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Thoughts on “Holy Wars, Passion, and Religion” by Umberto Eco

In this essay, Eco explores fundamentalism and the need for critical and objective analysis when thinking about this complicated phenomenon. He basically argues that the problem with our approach to understanding fundamentalism is that we look at it from our own cultural perspective and not from the perspective of the society that spawned the fundamentalist movement. He also argues that understanding fundamentalism in other cultures helps us better understand fundamental movements within our own cultures.

Imagine is Muslim fundamentalists were invited to carry out research on Christian fundamentalism (I’m thinking of certain American Protestants, more fanatical than any ayatollah, who would expunge all reference to Darwin from the schoolbooks). Studying the fundamentalism of others helps us understand our own fundamentalism better. Let them come and study our concept of holy war (I could suggest a very interesting reading list, with some recent works), and perhaps they will view the concept in their own countries with a more critical eye. We Westerners have reflected on the limitations of our own way of thinking by describing la pensée sauvage.

(Turning Back the Clock: p. 244)

Our world has become very complicated, and as such, people have a general sense of being lost, as the speed of change continues to increase exponentially. This is the reason, Eco states, that we need to apply critical thinking in all areas of our lives.

But maybe it’s only a sign that in times of great disorientation (and we are living through such a time) no one knows where he stands anymore.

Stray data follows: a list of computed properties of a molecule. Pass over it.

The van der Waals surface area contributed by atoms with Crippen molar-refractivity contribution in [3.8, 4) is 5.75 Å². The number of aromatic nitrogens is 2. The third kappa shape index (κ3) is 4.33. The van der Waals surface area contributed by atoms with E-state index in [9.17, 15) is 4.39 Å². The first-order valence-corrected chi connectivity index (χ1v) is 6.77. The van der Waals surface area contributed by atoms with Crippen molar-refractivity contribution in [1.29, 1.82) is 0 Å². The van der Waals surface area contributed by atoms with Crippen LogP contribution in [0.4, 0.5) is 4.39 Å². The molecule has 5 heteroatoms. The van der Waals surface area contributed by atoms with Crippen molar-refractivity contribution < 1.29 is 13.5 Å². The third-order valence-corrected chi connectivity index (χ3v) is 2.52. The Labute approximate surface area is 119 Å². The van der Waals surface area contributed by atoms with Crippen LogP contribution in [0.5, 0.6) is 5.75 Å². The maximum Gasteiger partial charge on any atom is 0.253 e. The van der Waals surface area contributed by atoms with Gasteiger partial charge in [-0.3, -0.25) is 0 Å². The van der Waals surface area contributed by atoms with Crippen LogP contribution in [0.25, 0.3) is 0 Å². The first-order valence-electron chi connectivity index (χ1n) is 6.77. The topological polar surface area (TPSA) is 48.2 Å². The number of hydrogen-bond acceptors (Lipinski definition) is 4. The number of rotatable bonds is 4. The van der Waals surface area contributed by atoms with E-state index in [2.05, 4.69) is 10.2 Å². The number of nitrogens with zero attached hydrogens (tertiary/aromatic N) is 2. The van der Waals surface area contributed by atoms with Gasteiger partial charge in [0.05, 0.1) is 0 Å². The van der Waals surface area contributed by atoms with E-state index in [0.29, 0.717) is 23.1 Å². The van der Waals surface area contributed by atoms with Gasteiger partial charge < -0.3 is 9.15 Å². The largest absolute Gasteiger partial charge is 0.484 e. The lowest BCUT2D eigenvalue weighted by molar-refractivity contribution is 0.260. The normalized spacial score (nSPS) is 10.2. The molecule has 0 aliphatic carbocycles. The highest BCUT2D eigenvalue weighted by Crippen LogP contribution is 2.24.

It is precisely in such moments of disorientation that we need to apply the tools of analysis and criticism—analysis of our own superstitions as well as those of others. I hope that these things will be discussed in the schools and not only at press conferences.

(ibid: p. 246)

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“Back to the Seventies” by Umberto Eco

This short essay on terrorism is included in the book Turning Back the Clock: Hot Wars and Media Populism.

Eco begins by asserting the primary goals of terrorist activities.

What is a terrorist act usually intended to accomplish? Since a terrorist organization pursues and insurrectionary utopia, its primary aim is to prevent the establishment of any kind of agreement between the opposition and government … In the second place, terrorism aims to goad the government in power into hysterical repression, which the citizens will then find antidemocratic and unbearably dictatorial, and hence to spark an insurrection among the vast pool of “desperate proletarians or lumpenproletarians” who were only waiting for the last straw.

(Turning Back the Clock: p. 225)

When I think about how divided the US has become following the 9/11 attacks, I can only sense that the terrorists were successful. A wall is now in place that makes it nearly impossible for individuals from the right and the left to find any common ground. Both sides are afraid that the other side will infringe upon or take away their rights. The result is that our fear of the “other” is causing our societal fabric to come apart.

Eco concludes that the most dangerous government response to terrorism is an assault on free speech, claiming that anyone who speaks out against the government is supporting the terrorists.

The principle can be put like this: Because terrorists exist, anyone who attacks the government is encouraging them. The corollary: It is criminal to attack the government. The corollary of the corollary is the negation of every democratic principle, blackmail of the press. denial of the freedom to criticize, denial of every act of opposition and every expression of dissent. This is not the abolition of Parliament or of the press (I’m not one of those who talk about the new Fascism) but something worse. It is using moral blackmail, holding up to civic disapproval all who express (nonviolent) disagreement with the government, equating verbal violence—common to many forms of heated but legitimate debate—with armed violence.